But there is another truism that is relevant here. “If you are going to dish it out, you better be prepared to take it”. In this case that would translate to: “Complaining that your own tactics are used against you is a double standard”

    The better argument is that we should all try to rise above such tactics; not that they are OK for some, but not for others.

  14. Hi there, Anonymous. The Chancellor can't have it both ways. She can either choose to stay above the fray OR she can decide--to borrow your phrase-- to "dish it out" herself. This time, she chose the latter. It was the low road, and it reflects poorly on her leadership style.

  15. Great posts, Natasha, especially in the light of today's photo of Cheng on the DE - as if emulating the title of that old blaxploitation satire "I'm Gonna Get You, Sucker(s)"!

  16. "“If you are going to dish it out, you better be prepared to take it”. In this case that would translate to: “Complaining that your own tactics are used against you is a double standard”"

    This statement implies that if the chancellor is going to dish out something like the ostrich slide, she should not also issue a call for respect and civility at the Faculty Senate Meeting.

    "Chancellor Cheng commented that when she reflects on her last year, she would like to finish with a call for respect and civility on campus. She was quite discouraged by the public discourse on the weekend in which letters to the editor questioned the academic credentials of University administrators...."

  17. Randy Auxier might not be the chancellor, but he is a very vocal member of the FA and as such represents the faculty at this university. He is no less responsible for his words than the chancellor is.

  18. Randy Auxier can defend himself, heaven knows, but I've got the itchy trigger finger.

    We're all responsible for our words, and, to beat my favorite dead horse, those of us who sign our names take responsibility for them. Randy Auxier is one member of the five person FA bargaining team, but that isn't his full-time job (in fact it's not part of his job at all, inasmuch as he isn't getting compensated for all the hours he puts into it). I don't happen to think that means he can't also speak as an individual faculty member. That's what this blog is supposed to be for.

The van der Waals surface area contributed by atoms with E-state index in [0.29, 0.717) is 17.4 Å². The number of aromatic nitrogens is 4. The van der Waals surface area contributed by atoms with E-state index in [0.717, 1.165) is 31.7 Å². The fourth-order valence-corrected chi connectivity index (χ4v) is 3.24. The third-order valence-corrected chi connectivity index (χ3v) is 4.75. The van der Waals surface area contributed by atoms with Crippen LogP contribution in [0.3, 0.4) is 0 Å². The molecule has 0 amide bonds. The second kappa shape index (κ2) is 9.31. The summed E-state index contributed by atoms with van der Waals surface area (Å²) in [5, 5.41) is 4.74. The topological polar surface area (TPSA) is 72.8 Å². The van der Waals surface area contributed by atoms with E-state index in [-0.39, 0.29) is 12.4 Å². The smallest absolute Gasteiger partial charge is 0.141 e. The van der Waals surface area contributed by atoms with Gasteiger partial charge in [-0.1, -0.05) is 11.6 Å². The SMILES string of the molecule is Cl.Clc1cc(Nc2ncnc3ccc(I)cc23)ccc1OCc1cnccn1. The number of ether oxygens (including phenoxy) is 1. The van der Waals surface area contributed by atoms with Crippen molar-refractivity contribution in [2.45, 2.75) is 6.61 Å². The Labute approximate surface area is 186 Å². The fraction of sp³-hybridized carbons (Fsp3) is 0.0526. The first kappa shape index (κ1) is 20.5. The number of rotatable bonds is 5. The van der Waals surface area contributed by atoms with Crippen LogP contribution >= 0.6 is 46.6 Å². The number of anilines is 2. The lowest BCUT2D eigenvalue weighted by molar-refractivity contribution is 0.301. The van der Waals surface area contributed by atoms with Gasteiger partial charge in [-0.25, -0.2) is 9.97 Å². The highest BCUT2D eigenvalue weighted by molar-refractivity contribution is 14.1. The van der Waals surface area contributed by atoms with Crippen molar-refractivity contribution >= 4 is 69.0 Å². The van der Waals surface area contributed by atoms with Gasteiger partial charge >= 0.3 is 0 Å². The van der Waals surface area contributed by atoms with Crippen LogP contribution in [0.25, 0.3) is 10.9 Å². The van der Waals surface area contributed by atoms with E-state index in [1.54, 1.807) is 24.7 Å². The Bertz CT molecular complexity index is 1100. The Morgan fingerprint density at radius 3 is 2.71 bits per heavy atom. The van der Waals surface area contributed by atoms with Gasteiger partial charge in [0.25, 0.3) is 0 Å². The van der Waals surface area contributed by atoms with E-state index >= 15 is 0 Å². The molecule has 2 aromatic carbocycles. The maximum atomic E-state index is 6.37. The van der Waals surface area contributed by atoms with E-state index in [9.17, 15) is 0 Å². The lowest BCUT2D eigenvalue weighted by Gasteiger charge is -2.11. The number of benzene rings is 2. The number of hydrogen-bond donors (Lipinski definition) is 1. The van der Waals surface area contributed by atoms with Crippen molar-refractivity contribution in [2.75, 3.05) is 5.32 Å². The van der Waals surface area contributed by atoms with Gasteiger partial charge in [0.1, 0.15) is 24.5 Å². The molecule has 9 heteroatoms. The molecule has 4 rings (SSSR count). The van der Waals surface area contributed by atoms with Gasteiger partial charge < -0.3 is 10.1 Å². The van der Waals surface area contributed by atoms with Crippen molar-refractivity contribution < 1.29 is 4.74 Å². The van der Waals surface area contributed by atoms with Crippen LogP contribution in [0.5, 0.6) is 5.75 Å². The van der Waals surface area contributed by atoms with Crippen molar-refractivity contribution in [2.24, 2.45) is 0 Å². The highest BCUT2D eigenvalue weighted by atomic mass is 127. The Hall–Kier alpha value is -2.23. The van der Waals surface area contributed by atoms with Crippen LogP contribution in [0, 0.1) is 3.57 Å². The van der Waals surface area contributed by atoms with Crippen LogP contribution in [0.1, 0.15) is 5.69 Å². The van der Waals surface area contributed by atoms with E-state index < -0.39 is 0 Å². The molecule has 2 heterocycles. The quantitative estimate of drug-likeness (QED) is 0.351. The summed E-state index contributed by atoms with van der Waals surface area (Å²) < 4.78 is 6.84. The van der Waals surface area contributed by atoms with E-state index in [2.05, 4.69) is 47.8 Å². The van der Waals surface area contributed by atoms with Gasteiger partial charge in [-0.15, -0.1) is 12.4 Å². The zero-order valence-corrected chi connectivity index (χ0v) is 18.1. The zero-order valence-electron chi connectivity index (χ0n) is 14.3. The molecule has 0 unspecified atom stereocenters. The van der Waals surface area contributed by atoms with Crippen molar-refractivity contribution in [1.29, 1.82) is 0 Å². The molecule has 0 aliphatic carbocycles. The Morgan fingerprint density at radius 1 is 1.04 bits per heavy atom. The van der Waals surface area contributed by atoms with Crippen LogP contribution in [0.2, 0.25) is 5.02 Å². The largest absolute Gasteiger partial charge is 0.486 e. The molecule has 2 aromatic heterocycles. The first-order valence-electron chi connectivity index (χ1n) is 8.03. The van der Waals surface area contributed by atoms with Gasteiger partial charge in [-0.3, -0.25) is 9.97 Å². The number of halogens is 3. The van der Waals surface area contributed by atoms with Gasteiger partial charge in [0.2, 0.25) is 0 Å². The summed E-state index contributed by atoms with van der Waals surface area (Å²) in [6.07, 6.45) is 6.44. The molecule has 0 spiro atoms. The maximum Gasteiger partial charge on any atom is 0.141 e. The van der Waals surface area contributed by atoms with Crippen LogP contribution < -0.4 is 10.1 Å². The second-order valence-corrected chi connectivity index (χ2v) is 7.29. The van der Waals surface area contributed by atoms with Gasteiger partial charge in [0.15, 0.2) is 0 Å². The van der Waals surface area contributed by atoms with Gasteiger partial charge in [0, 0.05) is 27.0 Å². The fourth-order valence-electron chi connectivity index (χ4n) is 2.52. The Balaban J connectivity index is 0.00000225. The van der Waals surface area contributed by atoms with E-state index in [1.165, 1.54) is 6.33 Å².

So Randy Auxier has no duty and in fact no right to "represent the faculty" any more than the rest of us do. When Randy Hughes speaks as FA president he represents the Faculty Association (which, as many are fond of pointing out, represents the faculty in some senses--as at the bargaining table--but not in others--as in infallibly channelling the views of all of us).

    The Chancellor's job is rather different. That's why, when we're being polite, we call her the Chancellor. That fancy title comes as part of a package that includes a healthy salary, various perks, and lots of duties and responsibilities. One such duty is the duty to speak, save in clearly private settings, as The Chancellor.

    When the Chancellor showed the ostrich slide, she pretended to be surprised it was still in her show, then admitted that she was being "deliberately provocative". Ok: sometimes a leader should be provocative. But if you're provocative you will provoke people. Coupling provocation on your part with a call for more civility from others isn't a terribly consistent strategy.

  19. The Chancellor should have checked the true facts before hastily perpetuating what is simply a myth! Ostriches do not bury their heads in the sand! No way! They may seem like they are doing that to uninformed unobservant folks--which is why it is now a common idiom. Find out what an Ostrich is really doing when it seems to the myopic onlooker like its burying its head in the sand. As a Chancellor of this university, she should surely be better informed about animal behavior! She shouldn't be perpetuating these myths!

  20. Dave:
    Excellent response! I admire you, Randy Auxier, Randy Hughes, and many more that are spending countless number of hours to help SIUC and SIUC Faculty. Keep up the good work. I am not a member but I know, there are a lot of faculty members behind you.


I will review and post comments as quickly as I can. Comments that are substantive and not vicious will be posted promptly, including critical ones. "Substantive" here means that your comment needs to be more than a simple expression of approval or disapproval. "Vicious" refers to personal attacks, vile rhetoric, and anything else I end up deeming too nasty to post.